The MLS season finally came to an end with New York City FC beating the Portland Timbers in Portland. An exciting final closed a great postseason that saw underdogs beat some of the best teams in the league.
While the Quakes are not on the same level as either club, the team can learn from both teams as they enter a pivotal offseason.
This year’s MLS final was an exciting game that had a last-second equalizer from Portland and an incredible penalty shootout to decide the champion. Both teams represent some of the best-run organizations in the league. NYCFC, a team less than a decade old, has gone from inconsistent to a champion, while Portland has been a contender since Diego Valeri joined the team in 2013.
Both teams weren’t seen as the clear-cut favorites throughout the regular season but grew in the playoffs. They showed the difference between a regular-season team and a postseason one which the Quakes are neither. However, the Quakes can pick up some tips from the way the two teams built their squads to prepare for a deep playoff run.
The Timbers are probably the closest of the two teams to the Quakes in terms of how they operate, with NYCFC being bankrolled by the same group as Manchester City. However, the management of NYCFC has done a better job recently with player development.
Portland is one of the best teams in the league and has been so for close to a decade, and the Quakes could learn a lot from the way they operate their team. In that decade of domination, Portland has built contenders with a budget close to the Quakes.
This past season, the Timbers had a reported payroll of 11.9 million dollars, with the Quakes’ payroll at 11 million dollars. That difference of .9 million dollars can be attributed to the amount paid out to the designated players on the Timbers, with the rest of the payroll close to the Quakes. The Quakes only had one designated player being paid over a million while Portland had two, and with one more designated player role opening up for the Quakes, it shows how close the two teams are.
Rather than splurging on a player for the sake of it, the Timbers have built around one player and found complementary pieces that are of MLS quality. Comparing the two highest-paid players on both teams, Sebastian Blanco is one of the best midfielders in the league, and Cristian Espinoza is a top MLS winger. However, it will always be easier to build around a creative attacking midfielder than a winger who isn’t a prolific goalscorer but an excellent creator.
That is not to say that Espinoza isn’t worth his contract; he is the best player on the Quakes and should be an MLS all-star. Rather he should be used in the same way Portland uses Yimmi Chara, their second-highest player, as an elite complementary piece to a centerpiece. While that player isn’t on the Quakes now, as Chofis isn’t that player but still a quality piece, there is the money to find that centerpiece.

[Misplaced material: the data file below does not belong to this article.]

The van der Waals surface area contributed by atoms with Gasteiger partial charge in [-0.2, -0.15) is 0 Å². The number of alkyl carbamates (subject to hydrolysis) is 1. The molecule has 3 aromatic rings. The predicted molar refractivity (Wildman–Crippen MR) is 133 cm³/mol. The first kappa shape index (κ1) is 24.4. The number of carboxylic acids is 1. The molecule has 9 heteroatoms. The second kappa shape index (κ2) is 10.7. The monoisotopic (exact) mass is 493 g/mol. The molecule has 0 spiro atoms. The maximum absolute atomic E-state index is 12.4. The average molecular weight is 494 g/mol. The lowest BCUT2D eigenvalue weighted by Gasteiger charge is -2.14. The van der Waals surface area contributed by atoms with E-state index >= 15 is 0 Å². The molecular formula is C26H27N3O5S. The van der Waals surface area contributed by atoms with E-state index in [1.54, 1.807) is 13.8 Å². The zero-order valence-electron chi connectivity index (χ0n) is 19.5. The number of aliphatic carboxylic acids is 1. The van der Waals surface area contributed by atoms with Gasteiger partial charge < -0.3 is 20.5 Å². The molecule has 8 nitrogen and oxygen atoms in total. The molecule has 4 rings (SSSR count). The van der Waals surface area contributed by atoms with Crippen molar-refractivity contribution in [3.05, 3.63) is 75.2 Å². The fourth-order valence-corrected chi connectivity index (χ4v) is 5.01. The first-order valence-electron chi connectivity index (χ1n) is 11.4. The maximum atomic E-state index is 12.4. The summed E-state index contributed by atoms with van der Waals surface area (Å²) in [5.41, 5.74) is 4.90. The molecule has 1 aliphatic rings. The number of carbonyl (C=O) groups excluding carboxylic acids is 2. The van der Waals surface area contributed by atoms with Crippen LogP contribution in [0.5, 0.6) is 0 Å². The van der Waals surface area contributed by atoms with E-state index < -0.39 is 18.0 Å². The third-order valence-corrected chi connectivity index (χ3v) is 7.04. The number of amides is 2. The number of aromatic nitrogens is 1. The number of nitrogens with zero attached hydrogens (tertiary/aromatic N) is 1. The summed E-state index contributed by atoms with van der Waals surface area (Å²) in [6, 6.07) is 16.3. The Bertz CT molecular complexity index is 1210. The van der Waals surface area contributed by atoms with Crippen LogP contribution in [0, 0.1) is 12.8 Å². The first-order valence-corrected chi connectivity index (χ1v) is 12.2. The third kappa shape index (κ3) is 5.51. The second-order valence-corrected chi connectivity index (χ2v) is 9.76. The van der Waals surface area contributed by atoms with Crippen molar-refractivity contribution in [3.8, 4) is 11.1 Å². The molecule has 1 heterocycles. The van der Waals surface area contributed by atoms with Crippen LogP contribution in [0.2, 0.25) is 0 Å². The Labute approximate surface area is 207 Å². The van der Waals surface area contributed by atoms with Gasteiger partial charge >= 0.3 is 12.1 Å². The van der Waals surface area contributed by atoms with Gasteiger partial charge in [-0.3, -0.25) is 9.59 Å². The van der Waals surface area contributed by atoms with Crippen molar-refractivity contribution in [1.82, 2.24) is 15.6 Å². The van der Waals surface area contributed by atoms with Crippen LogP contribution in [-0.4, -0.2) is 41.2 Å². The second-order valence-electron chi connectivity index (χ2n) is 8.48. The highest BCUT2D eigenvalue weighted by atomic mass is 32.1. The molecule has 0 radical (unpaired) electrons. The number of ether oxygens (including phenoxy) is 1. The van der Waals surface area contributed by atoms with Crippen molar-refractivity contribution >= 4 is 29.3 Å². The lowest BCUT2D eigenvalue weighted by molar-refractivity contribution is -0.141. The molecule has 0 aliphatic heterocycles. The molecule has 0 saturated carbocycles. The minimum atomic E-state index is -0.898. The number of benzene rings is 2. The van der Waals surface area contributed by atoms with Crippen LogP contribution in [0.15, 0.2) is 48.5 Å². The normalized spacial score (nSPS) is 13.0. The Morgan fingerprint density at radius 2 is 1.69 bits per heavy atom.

While it may not seem like it, Portland’s financial situation shows that they are closer to the Quakes than NYCFC, and they should serve as an ideal model for the Quakes. Portland’s roster and payroll management are standards that the Quakes should aspire to go into next season.
NYCFC is in the Andromeda galaxy compared to the Quakes when it comes to the payroll, and the transfer fees dolled out for players. It is that their clear player development model that the Quakes should follow.
The early seasons of NYCFC were filled with disappointment after signing aging European stars and interesting managers but constantly failed in the postseason. Andrea Pirlo, David Villa, and Frank Lampard paired with managers such as Patrick Vieira failed to even reach the eastern conference finals.
In the past three seasons, management decided to move away from the stereotype of MLS being a retirement league and move towards preparing players for a move to Europe. They have done this by allowing academy players to develop in the first team while not forcing them to be the focal point, as well as acting as a springboard for players from abroad who are looking to prepare for their move to Europe. This shift has paid dividends for both club and player, with academy player Joe Scally becoming a mainstay in a good Borussia Mönchengladbach side and current player Valentín Castellanos developing into an interesting prospect for European clubs.
With a promising young core, the Quakes should be able to provide that platform for young players, with Marcos López being an example of a foreign player looking to develop in the MLS. Cade Cowell and Jackson Yueill are also good players that would benefit from quality veteran players who could help ease the burden on them. By allowing the Quakes to develop players, as well as finding veteran players who can help compete for championships, the Quakes could be prepared for both the short and long term like NYCFC.
The Quakes will never have the financial backing of NYCFC, but they can still follow their development method to get the best out of players to help them move to greater clubs. This would help the Quakes contend by mixing experienced players with a platform for young players to develop.
NYCFC and the Timbers are on a much higher level than the Quakes, but it doesn’t mean that the Quakes shouldn’t pick up some of the techniques those clubs have used.
The Timbers have incredible roster management while NYCFC has a cohesive strategy from the front office to the coaching staff that allows for success.
In this upcoming offseason, it is imperative that the Quakes move away from the mistakes clouding the past and look towards winning teams as models to replicate.
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